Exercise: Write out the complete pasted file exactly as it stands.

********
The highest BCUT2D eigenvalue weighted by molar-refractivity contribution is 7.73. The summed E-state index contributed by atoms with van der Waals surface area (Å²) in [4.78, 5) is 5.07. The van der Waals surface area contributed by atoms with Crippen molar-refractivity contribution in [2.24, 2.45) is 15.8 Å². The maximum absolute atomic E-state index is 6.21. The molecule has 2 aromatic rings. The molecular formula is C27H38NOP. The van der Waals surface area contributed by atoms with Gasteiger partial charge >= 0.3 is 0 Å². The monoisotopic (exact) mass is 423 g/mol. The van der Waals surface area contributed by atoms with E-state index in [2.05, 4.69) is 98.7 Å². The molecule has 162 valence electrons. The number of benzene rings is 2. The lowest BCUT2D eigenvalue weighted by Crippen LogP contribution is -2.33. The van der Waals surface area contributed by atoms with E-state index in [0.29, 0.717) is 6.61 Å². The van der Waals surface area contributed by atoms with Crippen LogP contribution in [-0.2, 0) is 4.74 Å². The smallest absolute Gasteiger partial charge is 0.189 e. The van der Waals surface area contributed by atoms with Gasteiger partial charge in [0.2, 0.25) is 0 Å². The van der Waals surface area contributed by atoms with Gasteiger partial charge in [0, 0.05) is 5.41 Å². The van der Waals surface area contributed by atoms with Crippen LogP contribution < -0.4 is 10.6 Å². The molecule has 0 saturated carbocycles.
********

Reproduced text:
The highest BCUT2D eigenvalue weighted by molar-refractivity contribution is 7.73. The summed E-state index contributed by atoms with van der Waals surface area (Å²) in [4.78, 5) is 5.07. The van der Waals surface area contributed by atoms with Crippen molar-refractivity contribution in [2.24, 2.45) is 15.8 Å². The maximum absolute atomic E-state index is 6.21. The molecule has 2 aromatic rings. The molecular formula is C27H38NOP. The van der Waals surface area contributed by atoms with Gasteiger partial charge >= 0.3 is 0 Å². The monoisotopic (exact) mass is 423 g/mol. The van der Waals surface area contributed by atoms with E-state index in [2.05, 4.69) is 98.7 Å². The molecule has 162 valence electrons. The number of benzene rings is 2. The lowest BCUT2D eigenvalue weighted by Crippen LogP contribution is -2.33. The van der Waals surface area contributed by atoms with E-state index in [0.29, 0.717) is 6.61 Å². The van der Waals surface area contributed by atoms with Crippen LogP contribution in [-0.2, 0) is 4.74 Å². The smallest absolute Gasteiger partial charge is 0.189 e. The van der Waals surface area contributed by atoms with Gasteiger partial charge in [0.2, 0.25) is 0 Å². The van der Waals surface area contributed by atoms with Gasteiger partial charge in [0, 0.05) is 5.41 Å². The van der Waals surface area contributed by atoms with Crippen LogP contribution < -0.4 is 10.6 Å². The molecule has 0 saturated carbocycles.